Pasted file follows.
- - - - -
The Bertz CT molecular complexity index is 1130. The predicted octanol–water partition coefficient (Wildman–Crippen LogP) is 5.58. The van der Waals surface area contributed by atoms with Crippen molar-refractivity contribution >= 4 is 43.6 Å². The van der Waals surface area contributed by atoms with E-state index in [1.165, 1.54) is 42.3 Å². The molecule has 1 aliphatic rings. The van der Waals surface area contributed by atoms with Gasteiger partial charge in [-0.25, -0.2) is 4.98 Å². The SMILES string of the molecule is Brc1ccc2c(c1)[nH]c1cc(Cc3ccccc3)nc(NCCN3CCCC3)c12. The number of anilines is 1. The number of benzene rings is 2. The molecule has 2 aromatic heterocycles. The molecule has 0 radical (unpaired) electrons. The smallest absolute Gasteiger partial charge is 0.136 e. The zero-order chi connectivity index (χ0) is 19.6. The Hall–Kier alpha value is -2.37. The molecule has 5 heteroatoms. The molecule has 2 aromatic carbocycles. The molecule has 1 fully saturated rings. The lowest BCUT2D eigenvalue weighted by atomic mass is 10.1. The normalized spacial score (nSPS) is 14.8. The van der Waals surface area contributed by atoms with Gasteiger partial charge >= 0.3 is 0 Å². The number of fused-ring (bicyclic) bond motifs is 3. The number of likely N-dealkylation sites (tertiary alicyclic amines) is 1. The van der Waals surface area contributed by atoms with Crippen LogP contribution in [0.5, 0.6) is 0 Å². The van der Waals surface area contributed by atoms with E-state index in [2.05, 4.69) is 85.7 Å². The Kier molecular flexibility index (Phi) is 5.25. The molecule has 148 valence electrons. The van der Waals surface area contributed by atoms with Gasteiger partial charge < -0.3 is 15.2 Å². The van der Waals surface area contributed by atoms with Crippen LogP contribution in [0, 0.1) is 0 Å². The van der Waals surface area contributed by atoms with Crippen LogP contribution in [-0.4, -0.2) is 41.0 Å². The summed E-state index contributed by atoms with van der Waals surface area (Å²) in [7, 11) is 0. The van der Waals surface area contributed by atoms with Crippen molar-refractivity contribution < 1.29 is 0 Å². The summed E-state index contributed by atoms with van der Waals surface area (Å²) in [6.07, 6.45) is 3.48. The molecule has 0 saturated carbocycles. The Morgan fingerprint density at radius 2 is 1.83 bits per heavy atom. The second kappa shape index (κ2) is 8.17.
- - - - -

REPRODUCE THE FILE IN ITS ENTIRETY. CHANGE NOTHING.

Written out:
The Bertz CT molecular complexity index is 1130. The predicted octanol–water partition coefficient (Wildman–Crippen LogP) is 5.58. The van der Waals surface area contributed by atoms with Crippen molar-refractivity contribution >= 4 is 43.6 Å². The van der Waals surface area contributed by atoms with E-state index in [1.165, 1.54) is 42.3 Å². The molecule has 1 aliphatic rings. The van der Waals surface area contributed by atoms with Gasteiger partial charge in [-0.25, -0.2) is 4.98 Å². The SMILES string of the molecule is Brc1ccc2c(c1)[nH]c1cc(Cc3ccccc3)nc(NCCN3CCCC3)c12. The number of anilines is 1. The number of benzene rings is 2. The molecule has 2 aromatic heterocycles. The molecule has 0 radical (unpaired) electrons. The smallest absolute Gasteiger partial charge is 0.136 e. The zero-order chi connectivity index (χ0) is 19.6. The Hall–Kier alpha value is -2.37. The molecule has 5 heteroatoms. The molecule has 2 aromatic carbocycles. The molecule has 1 fully saturated rings. The lowest BCUT2D eigenvalue weighted by atomic mass is 10.1. The normalized spacial score (nSPS) is 14.8. The van der Waals surface area contributed by atoms with Gasteiger partial charge >= 0.3 is 0 Å². The number of fused-ring (bicyclic) bond motifs is 3. The number of likely N-dealkylation sites (tertiary alicyclic amines) is 1. The van der Waals surface area contributed by atoms with Crippen LogP contribution in [0.5, 0.6) is 0 Å². The van der Waals surface area contributed by atoms with E-state index in [2.05, 4.69) is 85.7 Å². The Kier molecular flexibility index (Phi) is 5.25. The molecule has 148 valence electrons. The van der Waals surface area contributed by atoms with Gasteiger partial charge < -0.3 is 15.2 Å². The van der Waals surface area contributed by atoms with Crippen LogP contribution in [0, 0.1) is 0 Å². The van der Waals surface area contributed by atoms with Crippen LogP contribution in [-0.4, -0.2) is 41.0 Å². The summed E-state index contributed by atoms with van der Waals surface area (Å²) in [7, 11) is 0. The van der Waals surface area contributed by atoms with Crippen molar-refractivity contribution < 1.29 is 0 Å². The summed E-state index contributed by atoms with van der Waals surface area (Å²) in [6.07, 6.45) is 3.48. The molecule has 0 saturated carbocycles. The Morgan fingerprint density at radius 2 is 1.83 bits per heavy atom. The second kappa shape index (κ2) is 8.17.